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How do Nebraska’s newly released player Performance Index numbers stack up historically?

Nebraska strength coach Zach Duval watches the team during pregame warmups Sept. 21, 2019, in Champaign, Illinois.

Nebraska on Monday released a set of Performance Index and Strength Index testing numbers following its winter conditioning program, rekindling a long-time tradition that had gone dormant for several years. 

“Old-school testing like we used to do,” coach Scott Frost said Monday. “Seeing the improvement that our guys made in those areas, I think, gives them a lot of confidence. 

“We certainly owe a lot to (head strength coach Zach Duval) and his strength staff, (assistant) Andrew Strop and the others, for the improvement that we made there.” 

There are some usual suspects on the list of five top performers the Huskers released on Monday. 

Outside linebacker Damian Jackson (270 pounds) hasn’t played much in his Husker career so far — he did see some limited duty in 2020 — but he’s a former Navy SEAL. 

Among the others, Frost said senior safety Deontai Williams (203 pounds) set a school record in the agility shuttle. Sophomore offensive lineman Cam Jurgens (290 pounds) has long been touted as one of the most explosive players in the program. Junior defensive back Cam Taylor-Britt (198 pounds) is one of the best athletes on the team and one of its best professional prospects. 

Perhaps the biggest surprise of the group is transfer linebacker Chris Kolarevic (228 pounds), who arrived on campus this winter as a graduate transfer from Northern Iowa. 

The numbers released by the program are translated into what looks like the same or similar indexing as former strength coach Boyd Epley used for years. Duval, of course, learned under Epley. 

In Epley’s book, “The Path To Athletic Power,” he outlines some of the best performance index and strength index results in school history, which make for a handy comparison now. 

Performance Index numbers include metrics for the 10-yard dash, 40-yard dash, pro agility drill and vertical jump. Strength Index numbers include squat and hang clean. 

Here are the totals for the five players listed Monday: 

Jackson: Performance Index 3,021; Strength Index 1,171. 

Jurgens: Performance Index 2,896; Strength Index 1,152. 

Kolarevic: Performance Index 2,732; Strength Index 1,065. 

Williams: Performance Index 2,727; Strength Index 1,006. 

Taylor-Britt: Performance Index 2,491; Strength Index 1,012. 

According to Epley’s book, I-back James Simms logged the highest Performance Index score in school history in 1996 at 3,313 points.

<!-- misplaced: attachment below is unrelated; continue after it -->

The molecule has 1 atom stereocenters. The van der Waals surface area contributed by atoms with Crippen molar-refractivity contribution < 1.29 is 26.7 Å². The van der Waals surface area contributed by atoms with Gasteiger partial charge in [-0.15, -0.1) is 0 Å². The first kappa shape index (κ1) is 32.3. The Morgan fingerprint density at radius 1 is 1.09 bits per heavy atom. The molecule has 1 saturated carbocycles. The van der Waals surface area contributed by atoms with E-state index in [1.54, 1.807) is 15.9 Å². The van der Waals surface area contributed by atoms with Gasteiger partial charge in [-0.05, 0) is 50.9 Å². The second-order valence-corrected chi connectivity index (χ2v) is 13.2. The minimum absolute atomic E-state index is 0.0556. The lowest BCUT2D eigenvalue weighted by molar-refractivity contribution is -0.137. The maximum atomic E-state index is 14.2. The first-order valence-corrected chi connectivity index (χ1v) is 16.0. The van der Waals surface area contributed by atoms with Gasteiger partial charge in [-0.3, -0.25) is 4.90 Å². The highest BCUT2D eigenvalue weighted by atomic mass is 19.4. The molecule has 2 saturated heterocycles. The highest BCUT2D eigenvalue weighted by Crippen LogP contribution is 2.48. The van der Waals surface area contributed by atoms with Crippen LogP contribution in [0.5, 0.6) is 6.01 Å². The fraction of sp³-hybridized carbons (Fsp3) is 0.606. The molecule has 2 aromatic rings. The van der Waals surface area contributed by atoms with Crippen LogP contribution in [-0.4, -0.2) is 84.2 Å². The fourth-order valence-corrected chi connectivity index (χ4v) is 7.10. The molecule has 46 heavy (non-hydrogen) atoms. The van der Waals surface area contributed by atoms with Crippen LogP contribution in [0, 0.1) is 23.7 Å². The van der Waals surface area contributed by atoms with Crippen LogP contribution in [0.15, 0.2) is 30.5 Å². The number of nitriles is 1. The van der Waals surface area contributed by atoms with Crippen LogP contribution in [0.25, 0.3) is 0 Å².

Jurgens’ 2,896 PI points surpass the offensive line record of 2,779 logged by Freddy Pollack in 1996. The book, published in 2004, has results up through the 2003 season, though only position-by-position records are listed rather than an exhaustive look at entire rosters each year. 

“The point Frost emphasized was that they used to do this back in the ’90s, so being able to see those guys’ scores and then see some of the guys on our team just blow those out of the water, it shows us that we’re just as athletic and big, and we can do everything that they did in the ’90s,” Jurgens said. 

Jackson’s 3,021 also compares favorably to rush-end Kyle Vanden Bosch’s 1999 record of 2,939 for rush ends. 

Curtis Cotton holds the defensive back record, set in 1991, at 3,227 points.

Frost in 1996 logged 2,686 Performance Index points, the top mark in program history for a quarterback.  

Epley writes in his book that the indexing is on a 0-1,000 scale in which 500 points represents “a solid, NCAA Division I performance standard that is not easy to achieve” and takes into account the weight of the athlete. 

At the time, he said that more than 20,000 cases over 25 years had been analyzed and that, “Nebraska has concluded that 500 points on the vertical jump is equivalent to 500 points on the 10-yard dash, which is equivalent to 500 points in the agility run, and so on.” 

Frost also noted Monday that walk-on receiver Wyatt Liewer tied the previous best mark in the agility shuttle before Williams re-set the benchmark. 

Also, walk-on wide receiver Oliver Martin, a transfer last year from Iowa, logged a 40-inch vertical jump, the top mark on the team. 

“Zach told me that all but seven players on our roster improved in every single area of testing, so that’s quite an improvement across the board,” Frost said. 

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How do Nebraska’s newly released player Performance Index numbers stack up historically?